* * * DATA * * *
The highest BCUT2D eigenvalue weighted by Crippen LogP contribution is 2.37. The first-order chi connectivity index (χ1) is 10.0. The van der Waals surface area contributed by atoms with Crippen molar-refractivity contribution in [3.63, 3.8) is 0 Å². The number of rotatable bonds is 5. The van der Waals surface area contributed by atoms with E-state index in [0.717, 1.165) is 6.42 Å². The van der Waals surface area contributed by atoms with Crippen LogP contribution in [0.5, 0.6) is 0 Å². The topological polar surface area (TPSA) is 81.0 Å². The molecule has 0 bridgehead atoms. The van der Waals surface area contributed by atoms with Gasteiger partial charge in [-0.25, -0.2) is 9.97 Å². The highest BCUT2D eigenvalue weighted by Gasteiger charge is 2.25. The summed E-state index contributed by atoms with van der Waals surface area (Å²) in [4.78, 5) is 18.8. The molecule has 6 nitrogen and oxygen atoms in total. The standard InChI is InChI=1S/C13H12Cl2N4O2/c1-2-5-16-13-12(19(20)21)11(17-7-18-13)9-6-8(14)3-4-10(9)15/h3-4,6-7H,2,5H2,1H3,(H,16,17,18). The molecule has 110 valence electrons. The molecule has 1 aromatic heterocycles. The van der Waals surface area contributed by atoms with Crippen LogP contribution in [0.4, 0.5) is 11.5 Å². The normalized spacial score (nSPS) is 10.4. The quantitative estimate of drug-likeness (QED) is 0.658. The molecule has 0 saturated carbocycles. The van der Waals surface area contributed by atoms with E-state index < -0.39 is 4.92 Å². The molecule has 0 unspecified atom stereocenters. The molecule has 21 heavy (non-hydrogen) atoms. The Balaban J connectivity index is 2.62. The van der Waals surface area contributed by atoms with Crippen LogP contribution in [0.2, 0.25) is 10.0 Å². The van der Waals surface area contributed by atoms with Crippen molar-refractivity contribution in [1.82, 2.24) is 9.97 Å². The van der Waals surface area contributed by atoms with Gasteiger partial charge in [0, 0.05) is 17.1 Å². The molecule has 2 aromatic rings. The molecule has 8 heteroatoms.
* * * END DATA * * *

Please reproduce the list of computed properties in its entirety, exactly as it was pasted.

The highest BCUT2D eigenvalue weighted by Crippen LogP contribution is 2.37. The first-order chi connectivity index (χ1) is 10.0. The van der Waals surface area contributed by atoms with Crippen molar-refractivity contribution in [3.63, 3.8) is 0 Å². The number of rotatable bonds is 5. The van der Waals surface area contributed by atoms with E-state index in [0.717, 1.165) is 6.42 Å². The van der Waals surface area contributed by atoms with Crippen LogP contribution in [0.5, 0.6) is 0 Å². The topological polar surface area (TPSA) is 81.0 Å². The molecule has 0 bridgehead atoms. The van der Waals surface area contributed by atoms with Gasteiger partial charge in [-0.25, -0.2) is 9.97 Å². The highest BCUT2D eigenvalue weighted by Gasteiger charge is 2.25. The summed E-state index contributed by atoms with van der Waals surface area (Å²) in [4.78, 5) is 18.8. The molecule has 6 nitrogen and oxygen atoms in total. The standard InChI is InChI=1S/C13H12Cl2N4O2/c1-2-5-16-13-12(19(20)21)11(17-7-18-13)9-6-8(14)3-4-10(9)15/h3-4,6-7H,2,5H2,1H3,(H,16,17,18). The molecule has 110 valence electrons. The molecule has 1 aromatic heterocycles. The van der Waals surface area contributed by atoms with Crippen LogP contribution in [0.4, 0.5) is 11.5 Å². The normalized spacial score (nSPS) is 10.4. The quantitative estimate of drug-likeness (QED) is 0.658. The molecule has 0 saturated carbocycles. The van der Waals surface area contributed by atoms with E-state index < -0.39 is 4.92 Å². The molecule has 0 unspecified atom stereocenters. The molecule has 21 heavy (non-hydrogen) atoms. The Balaban J connectivity index is 2.62. The van der Waals surface area contributed by atoms with Crippen LogP contribution in [0.2, 0.25) is 10.0 Å². The van der Waals surface area contributed by atoms with Crippen molar-refractivity contribution in [1.82, 2.24) is 9.97 Å². The van der Waals surface area contributed by atoms with Gasteiger partial charge in [0, 0.05) is 17.1 Å². The molecule has 2 aromatic rings. The molecule has 8 heteroatoms.